Photography is a hobby of mine, and is something I wanted to emphasize on this site. Even if the photos aren’t necessarily photos, but images that are used as representations of things. The front page will continue to be a series of tiles with photos, and text is overlayed over the photos. Future posts will incorporate bigger pictures, both in the post and in the blog page.
Another big thing in Swiss design, and Metro Design Language, is the use of typography to indicate importance of data. In the Weather application on Windows 8, the temperature, one of the most important things people care about when checking the weather, has the largest font size. And as the information becomes less important, like what the data means and the current date, the font size becomes smaller.
This is something I wanted to incorporate into the site design. Headers have large fonts. Meta-data (like the date) is smaller than the actual content. And of course, this text you are reading. This text is at a size that is easy to read, but isn’t so big that space is wasted. Not everything is perfect, but it’s much better than it was before, and improvements will be more incremental now.
I’ve also tossed in a few other elements that, I hope, are improvements. A geometric shape, the rectangle, is the main design element besides empty space (and boy is there empty space to the left and right of here). It’s a simple shape that is perfect for screens, as pixels aren’t round, but square. The site is more obviously gridded, and is fairly touch-friendly (larger elements). And all of these improvements that do no rely on shadows, rounded edges, and textures means that I use less images in the design, thus leading to faster load times.
One thing Apple has done was push their own brand of design. For a long time, many, many websites implemented things in OS X, creating this whole “Web 2.0” look. Aqua buttons and gradients were plastered EVERYWHERE. It looked good, but got old very quick. It was a look that didn’t age well. Apple has been distancing UI design from the early days of OS X, toning down severely Aqua, removing ornate design queues and minimizing the interface as much as possible. But Apple has done a terrible job of creating a consistant UI design. In the example above, just three different applications all have different looks – one has stitched leather, another looks like an open book, and the last just has smooth gradients. And nearly everywhere where the background is not meant to be the main focus, Apple has been using a brushed-metal / satin texture.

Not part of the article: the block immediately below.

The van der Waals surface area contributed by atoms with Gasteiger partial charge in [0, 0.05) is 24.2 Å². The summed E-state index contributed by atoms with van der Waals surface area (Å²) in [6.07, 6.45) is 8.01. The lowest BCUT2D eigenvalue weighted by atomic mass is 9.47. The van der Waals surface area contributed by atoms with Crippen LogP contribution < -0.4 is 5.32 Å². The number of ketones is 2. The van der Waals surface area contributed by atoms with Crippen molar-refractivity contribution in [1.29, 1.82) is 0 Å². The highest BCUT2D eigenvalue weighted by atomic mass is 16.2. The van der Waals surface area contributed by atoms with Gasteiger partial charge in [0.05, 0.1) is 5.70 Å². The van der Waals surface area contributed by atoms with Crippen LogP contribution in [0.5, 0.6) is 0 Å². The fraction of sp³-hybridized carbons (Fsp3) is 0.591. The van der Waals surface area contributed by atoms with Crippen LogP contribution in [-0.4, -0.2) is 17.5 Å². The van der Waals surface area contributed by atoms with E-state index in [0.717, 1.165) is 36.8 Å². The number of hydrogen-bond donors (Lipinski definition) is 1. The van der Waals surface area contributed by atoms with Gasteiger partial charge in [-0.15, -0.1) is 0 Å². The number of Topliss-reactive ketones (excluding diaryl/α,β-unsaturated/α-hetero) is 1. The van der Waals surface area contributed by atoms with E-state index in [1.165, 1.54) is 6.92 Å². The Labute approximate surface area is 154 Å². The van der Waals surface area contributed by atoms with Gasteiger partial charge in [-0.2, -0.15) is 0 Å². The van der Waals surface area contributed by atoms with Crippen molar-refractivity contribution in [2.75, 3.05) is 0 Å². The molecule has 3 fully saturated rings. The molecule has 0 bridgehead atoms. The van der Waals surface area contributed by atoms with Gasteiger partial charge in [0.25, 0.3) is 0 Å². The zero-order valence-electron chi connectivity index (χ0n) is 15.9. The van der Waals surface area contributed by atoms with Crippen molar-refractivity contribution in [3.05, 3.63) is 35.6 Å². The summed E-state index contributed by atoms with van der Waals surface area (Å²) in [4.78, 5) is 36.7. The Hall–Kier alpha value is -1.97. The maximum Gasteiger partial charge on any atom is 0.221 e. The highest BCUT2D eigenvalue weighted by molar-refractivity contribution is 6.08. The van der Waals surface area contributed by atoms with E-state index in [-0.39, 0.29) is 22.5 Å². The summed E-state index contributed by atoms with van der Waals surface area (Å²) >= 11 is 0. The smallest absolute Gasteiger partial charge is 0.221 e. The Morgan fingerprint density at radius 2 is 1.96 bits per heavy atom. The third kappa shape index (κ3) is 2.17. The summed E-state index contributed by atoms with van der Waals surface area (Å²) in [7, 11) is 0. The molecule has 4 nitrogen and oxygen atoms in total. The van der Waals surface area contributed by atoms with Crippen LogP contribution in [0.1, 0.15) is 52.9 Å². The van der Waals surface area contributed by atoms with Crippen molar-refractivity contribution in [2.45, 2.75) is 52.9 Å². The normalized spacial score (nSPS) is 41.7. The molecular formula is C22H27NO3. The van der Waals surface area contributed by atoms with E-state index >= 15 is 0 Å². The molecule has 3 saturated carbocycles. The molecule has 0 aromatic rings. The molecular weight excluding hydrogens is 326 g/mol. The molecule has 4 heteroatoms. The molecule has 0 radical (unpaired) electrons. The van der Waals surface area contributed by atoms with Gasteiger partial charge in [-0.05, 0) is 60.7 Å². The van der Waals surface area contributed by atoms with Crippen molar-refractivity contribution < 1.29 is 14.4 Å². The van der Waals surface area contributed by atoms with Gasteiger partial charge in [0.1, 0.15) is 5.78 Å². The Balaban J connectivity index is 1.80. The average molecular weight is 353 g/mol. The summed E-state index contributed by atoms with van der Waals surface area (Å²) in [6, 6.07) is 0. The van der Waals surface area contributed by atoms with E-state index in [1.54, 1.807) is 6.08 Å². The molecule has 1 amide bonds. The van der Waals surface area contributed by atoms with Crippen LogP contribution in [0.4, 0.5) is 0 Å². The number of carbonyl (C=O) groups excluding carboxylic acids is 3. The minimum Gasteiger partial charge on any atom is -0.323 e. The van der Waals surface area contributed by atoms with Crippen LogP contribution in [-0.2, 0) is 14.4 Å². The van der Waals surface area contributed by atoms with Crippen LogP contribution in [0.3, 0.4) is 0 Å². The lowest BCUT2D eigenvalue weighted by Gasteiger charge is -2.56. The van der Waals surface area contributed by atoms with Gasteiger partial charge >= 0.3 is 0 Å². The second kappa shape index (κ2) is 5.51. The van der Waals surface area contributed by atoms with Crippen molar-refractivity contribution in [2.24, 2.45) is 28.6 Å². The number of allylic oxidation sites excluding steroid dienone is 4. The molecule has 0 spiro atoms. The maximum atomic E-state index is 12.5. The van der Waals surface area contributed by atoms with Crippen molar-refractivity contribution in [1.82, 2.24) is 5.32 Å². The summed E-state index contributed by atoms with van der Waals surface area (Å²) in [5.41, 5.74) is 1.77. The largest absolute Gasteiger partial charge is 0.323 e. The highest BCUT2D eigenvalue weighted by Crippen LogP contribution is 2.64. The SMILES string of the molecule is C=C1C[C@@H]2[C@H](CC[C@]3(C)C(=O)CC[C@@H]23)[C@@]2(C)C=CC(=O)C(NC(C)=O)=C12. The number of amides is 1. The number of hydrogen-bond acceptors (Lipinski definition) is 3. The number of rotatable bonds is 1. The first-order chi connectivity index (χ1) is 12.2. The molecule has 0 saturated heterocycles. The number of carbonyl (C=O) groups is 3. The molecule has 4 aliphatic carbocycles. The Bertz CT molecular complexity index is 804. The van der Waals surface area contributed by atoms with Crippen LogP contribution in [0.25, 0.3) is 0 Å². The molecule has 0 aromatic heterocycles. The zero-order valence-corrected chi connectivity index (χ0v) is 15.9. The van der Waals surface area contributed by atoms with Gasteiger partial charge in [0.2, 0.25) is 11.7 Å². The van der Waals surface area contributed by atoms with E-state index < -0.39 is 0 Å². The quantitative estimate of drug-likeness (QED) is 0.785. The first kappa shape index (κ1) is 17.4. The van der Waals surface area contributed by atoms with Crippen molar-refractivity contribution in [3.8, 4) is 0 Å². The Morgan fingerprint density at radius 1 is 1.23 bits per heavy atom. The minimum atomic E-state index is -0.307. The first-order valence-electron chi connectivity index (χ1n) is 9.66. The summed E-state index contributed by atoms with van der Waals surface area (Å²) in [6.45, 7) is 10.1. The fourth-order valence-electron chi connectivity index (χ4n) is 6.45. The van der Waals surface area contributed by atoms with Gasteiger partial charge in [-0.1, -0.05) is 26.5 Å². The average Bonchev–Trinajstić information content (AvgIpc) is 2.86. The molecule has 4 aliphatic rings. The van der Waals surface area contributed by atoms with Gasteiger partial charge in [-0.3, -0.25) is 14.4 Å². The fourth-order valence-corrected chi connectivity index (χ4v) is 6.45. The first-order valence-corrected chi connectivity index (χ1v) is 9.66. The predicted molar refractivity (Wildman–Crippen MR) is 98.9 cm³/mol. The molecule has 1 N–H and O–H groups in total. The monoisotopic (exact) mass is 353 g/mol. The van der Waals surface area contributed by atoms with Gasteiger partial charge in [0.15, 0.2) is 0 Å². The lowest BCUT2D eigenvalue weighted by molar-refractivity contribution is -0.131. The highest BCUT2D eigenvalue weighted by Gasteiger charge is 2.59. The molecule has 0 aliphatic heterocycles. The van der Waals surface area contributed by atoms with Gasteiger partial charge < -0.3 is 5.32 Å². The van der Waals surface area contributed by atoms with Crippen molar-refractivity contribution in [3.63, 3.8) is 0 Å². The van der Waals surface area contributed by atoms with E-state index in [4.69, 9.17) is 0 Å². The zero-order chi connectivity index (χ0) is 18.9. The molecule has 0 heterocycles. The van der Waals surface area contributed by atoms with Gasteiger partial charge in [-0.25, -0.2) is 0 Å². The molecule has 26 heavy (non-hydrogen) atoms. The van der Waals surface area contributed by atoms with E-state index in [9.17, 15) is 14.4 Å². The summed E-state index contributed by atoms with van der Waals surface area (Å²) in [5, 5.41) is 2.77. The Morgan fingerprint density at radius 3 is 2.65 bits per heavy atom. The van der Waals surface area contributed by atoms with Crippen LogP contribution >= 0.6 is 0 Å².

And the web has adopted this look. The design of this site before this also used this kind of look. But, like Aqua, it is not timeless, nor ageless, and isn’t necessarily more usable. Even Jonathan Ive doesn’t like the faux-realism look. Take a look at his hardware design, and you can see why he has this opinion – his designs are not too dissimilar to Bauhaus or Swiss design. Geometric shapes, simplification of elements, and empty space. Something iOS and OS X doesn’t conform to.
This trend of using real textures, stitching, and shadows on the web won’t last long. People will get bored of it, find something new to use, and probably try to continue to look like OS X. None of it is timeless, and none of it will last. Swiss style may not stay forever either, but I think it will last longer than what’s trendy and popular right now. I wanted to redesign my site in a way thats a bit more sustainable, a bit more useable, and a bit faster. I believe I have done this, and brought a consistant feel to it. I will continue to tweak it, but hopefully now it should stay the way it is for the most part.
Unfortunately, not everybody can enjoy everything this design update has to offer. Windows and Mac users will see different fonts (Futura vs Segoe, Helvetica vs Arial). IE7 and 8 users will not properly render certain elements. IE9 and 10 users will not see smooth transitions for hover elements. And yet, the site will look good on nearly all devices, especially in browsers that use WebKit as their main rendering engine. I’ve yet to work out responsive design (which is the next big thing in web design), but for now, the design works fine for every size screen except for some of the smallest screens out there.